Breaking the Information Monopoly

With modern information and publishing technologies, it’s easier than ever for average folks to actively participate in the spread of information. We can look beneath the official stories and create our own narratives that are not based in helplessness, isolation, or politicians’ posturing.

To be sure, misinformation isn’t a solved problem, but the tools are there and the way is easier to find than before.

Everyone knows about Wikileaks now, and the site has even featured documents that show the US government has plans for dealing with them. But so far Wikileaks is winning.

Today’s landscape of information has other features, of course. There are numerous alternative news sites that cater to a variety of concerns. provides a libertarian library where users can view books, flyers, and how-tos, as well as upload files they find valuable. YouTube and cheap recording devices democratize video broadcasting — what once took a studio can now be done on widely-owned equipment. Podcasts sidestep the FCC and corporate directors, and the Liberty Radio Network provides a ready-made programming schedule for the pirate radio operator.

But what role is there for the current media establishment? It can be used as leverage by content producers, as seen when Wikileaks made agreements with major news companies concerning its Afghan War Diary files. And user-generated news will certainly influence established media from the outside as it struggles to adapt to a changing environment. Blogging communities, Twitter, Facebook, and other social networking tools are obviously useful in spreading ideas and creating connections. But when they are used to spread news stories that users find interesting, feedback is provided from users to producers. And the reader who posts the stories that interest her takes a more active role in deciding what is important than she does when viewing the arrangement of newspaper headlines or broadcast airtime.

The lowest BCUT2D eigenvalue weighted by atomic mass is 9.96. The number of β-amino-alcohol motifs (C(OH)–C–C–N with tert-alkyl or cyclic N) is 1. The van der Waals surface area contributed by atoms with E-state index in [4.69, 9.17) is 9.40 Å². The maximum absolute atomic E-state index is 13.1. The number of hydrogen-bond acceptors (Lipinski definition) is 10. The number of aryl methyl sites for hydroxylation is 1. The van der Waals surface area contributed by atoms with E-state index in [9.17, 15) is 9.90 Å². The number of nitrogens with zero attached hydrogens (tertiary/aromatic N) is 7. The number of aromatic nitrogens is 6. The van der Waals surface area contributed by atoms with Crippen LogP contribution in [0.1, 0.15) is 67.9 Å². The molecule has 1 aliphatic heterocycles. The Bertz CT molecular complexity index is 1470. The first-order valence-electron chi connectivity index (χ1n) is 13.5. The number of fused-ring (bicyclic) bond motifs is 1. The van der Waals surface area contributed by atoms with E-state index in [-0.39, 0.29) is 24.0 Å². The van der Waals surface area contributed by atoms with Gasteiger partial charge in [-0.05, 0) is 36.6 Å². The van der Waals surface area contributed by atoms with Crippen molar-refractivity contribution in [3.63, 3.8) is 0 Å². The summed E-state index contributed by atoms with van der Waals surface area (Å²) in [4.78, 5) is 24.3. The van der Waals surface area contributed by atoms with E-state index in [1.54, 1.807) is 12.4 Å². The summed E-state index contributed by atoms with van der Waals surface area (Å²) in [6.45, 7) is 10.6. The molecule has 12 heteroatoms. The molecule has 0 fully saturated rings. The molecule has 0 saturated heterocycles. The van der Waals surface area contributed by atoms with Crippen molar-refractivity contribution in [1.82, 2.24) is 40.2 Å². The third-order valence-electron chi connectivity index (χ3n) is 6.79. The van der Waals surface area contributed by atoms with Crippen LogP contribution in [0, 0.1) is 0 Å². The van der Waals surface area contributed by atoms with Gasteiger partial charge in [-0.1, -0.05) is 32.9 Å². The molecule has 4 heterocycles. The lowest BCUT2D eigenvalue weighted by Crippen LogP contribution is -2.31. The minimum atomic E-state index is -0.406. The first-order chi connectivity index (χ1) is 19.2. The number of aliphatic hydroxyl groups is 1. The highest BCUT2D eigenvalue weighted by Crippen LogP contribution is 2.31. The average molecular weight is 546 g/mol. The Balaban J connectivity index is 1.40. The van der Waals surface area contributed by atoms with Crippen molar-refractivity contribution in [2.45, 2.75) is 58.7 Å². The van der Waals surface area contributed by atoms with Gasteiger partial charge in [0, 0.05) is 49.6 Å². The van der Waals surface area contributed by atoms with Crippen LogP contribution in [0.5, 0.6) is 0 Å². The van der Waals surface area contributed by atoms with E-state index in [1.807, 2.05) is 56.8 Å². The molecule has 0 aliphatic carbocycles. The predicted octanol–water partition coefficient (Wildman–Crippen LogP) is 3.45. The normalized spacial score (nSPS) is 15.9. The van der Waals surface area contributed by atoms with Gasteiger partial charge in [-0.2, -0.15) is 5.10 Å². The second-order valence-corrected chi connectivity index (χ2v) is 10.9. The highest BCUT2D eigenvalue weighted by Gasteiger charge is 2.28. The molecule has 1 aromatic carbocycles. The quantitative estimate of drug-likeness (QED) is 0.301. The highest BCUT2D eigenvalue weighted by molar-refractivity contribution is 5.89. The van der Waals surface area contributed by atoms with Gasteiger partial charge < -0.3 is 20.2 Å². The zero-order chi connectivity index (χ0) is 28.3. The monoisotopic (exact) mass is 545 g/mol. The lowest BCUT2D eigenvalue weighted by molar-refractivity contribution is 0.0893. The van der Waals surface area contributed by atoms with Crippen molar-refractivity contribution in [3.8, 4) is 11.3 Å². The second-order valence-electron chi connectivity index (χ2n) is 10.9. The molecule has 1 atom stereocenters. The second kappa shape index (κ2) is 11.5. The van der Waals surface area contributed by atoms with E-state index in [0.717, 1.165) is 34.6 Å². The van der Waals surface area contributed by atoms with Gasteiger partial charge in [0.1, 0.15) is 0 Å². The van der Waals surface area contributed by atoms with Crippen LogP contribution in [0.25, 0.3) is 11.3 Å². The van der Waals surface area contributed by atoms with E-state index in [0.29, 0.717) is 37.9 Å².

It is easy to see the negative side of information democracy when establishment media picks up one narrative it finds in the blogosphere and throws its weight behind a particular kind of sensationalism. But the media can pick up on sensationalism from any source and has in the past published the falsehoods of government reports. The new information landscape makes the generation of untruth more accessible, but also makes it easier to counter false claims.

What the current information landscape represents is an inkling of a free society in practice. Cheap startup costs and the distribution of knowledge foster nearly unlimited competition. Trust can be verified by sourcing (which makes news research more participatory), by recommendation from trusted services (which is based on individual choice and reputation, not on legislative mandates), and by peer recommendation. This is good news for those of us who don’t trust the authorities to put our interests ahead of the interests of those who make a living by advising them.

With the spread of knowledge this state of affairs can be brought into other areas of life — from the meeting of basic needs, to the creation of resilient communities that foster individual flourishing, to the most ambitious projects. From the existing information infrastructure we can build up the skills to take care of human needs, and promote while refining the ideas that motivate people to learn and practice these skills.

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